Roland Hunziker, director of sustainable buildings and cities at the WBSCD, describes built-environment emissions as “the sleeping giant” that has to date been largely neglected in the race to net-zero.
“Quite honestly, today, nobody really pays a lot of attention to the full impact of emissions from buildings,” said Hunziker. “How can we give more visibility to the sleeping giant—the built environment—which is a massive source of carbon emissions? It’s the energy we use to heat and cool our buildings but it’s also obviously in the materials. If we want to reduce emissions along the full lifecycle of buildings, then we have to engage those who develop projects—from the investors to developers to the architects who design the buildings.”
Follow the money?
In a recent report from the UN Environmental Programme (UNEP) Financial Initiative, published jointly with the Henley Business School at the University of Reading (UK) and the Brookfield Centre of Real Estate and Infrastructure at the Schulich School of Business, York University (Canada), researchers also investigated the extent that the real estate market is pricing in the risk of extreme weather and climate change.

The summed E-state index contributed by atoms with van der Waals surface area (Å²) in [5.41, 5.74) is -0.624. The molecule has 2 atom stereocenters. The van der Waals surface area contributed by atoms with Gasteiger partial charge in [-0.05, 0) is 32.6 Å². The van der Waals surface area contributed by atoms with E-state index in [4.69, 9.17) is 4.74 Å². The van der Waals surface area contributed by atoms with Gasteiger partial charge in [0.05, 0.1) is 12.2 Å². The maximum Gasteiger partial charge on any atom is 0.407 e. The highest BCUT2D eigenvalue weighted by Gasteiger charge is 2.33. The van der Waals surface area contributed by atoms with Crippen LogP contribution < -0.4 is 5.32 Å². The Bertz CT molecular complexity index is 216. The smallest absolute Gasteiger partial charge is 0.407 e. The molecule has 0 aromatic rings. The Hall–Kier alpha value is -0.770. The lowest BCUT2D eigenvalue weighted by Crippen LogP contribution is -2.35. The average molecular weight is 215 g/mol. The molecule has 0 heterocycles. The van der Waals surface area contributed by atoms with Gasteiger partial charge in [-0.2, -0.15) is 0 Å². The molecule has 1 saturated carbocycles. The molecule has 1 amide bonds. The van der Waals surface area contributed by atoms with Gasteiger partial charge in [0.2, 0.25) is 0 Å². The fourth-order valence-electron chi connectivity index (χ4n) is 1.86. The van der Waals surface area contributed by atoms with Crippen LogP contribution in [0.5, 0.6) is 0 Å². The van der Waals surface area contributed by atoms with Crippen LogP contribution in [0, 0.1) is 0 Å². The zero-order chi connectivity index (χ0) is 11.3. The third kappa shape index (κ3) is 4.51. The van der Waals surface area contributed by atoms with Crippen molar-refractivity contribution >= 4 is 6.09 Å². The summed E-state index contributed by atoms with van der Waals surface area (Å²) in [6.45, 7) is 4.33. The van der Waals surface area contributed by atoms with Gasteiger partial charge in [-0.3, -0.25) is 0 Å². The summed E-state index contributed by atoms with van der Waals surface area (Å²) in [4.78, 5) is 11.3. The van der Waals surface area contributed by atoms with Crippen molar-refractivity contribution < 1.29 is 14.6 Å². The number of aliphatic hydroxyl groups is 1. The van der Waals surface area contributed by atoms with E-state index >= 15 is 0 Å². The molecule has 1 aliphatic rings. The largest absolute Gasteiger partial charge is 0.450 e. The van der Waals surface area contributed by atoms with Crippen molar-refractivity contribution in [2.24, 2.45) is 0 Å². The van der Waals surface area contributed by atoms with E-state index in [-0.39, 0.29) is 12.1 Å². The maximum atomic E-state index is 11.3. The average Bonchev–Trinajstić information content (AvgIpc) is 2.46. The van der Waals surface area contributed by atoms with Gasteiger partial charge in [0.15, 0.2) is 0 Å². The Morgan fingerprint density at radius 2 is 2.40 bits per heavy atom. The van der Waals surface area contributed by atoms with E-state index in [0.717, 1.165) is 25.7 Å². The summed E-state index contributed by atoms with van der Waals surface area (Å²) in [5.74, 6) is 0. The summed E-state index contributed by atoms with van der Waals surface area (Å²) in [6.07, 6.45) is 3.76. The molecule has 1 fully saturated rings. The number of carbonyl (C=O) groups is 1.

While there is minimal evidence addressing how climate change is affecting commercial real estate values, because studies in recent years have been more focused on the residential market, the report did find evidence that climate change will impact prices. In particular, the report states that evidence is starting to emerge that buyer and investment demand is shifting in response to climate risk and that extreme weather events may lead to long-lasting decline in prices in some regions. Some noteworthy evidence includes the fact that BlackRock, one of the world’s largest multinational investment managers, is now incorporating climate risk into their estimates of risk and return that are key to their investment decisions. Leading investment manager National Real Estate Advisor has also divested in areas like South Florida due to risk from hurricanes and Houston due to floods.
Over the next decade, experts believe the impact of climate change on commercial real estate values will become increasingly evident. In the meantime, investment in smart building technologies will certainly increase as more companies seek to achieve net-zero, which brings added benefits to building occupants.
“Smart building technology supports responsible companies that seek to reduce energy usage and emissions, while increasing the technical performance efficiencies in facility operations and contributing to a reduction in carbon,” said Salla Eckhardt, director of transformation services with Microsoft. “But we can’t forget that smart building technology is also human-centric and expands the discussion beyond environmental sustainability into social and economic sustainability. Built environments powered by technology can balance people needs with sustainability at each stage of the building lifecycle.”
Betsy Conroy is a freelance writer, editor, and content consultant, specializing in business-to-business media and commerce. She has 30 years’ experience writing technical content.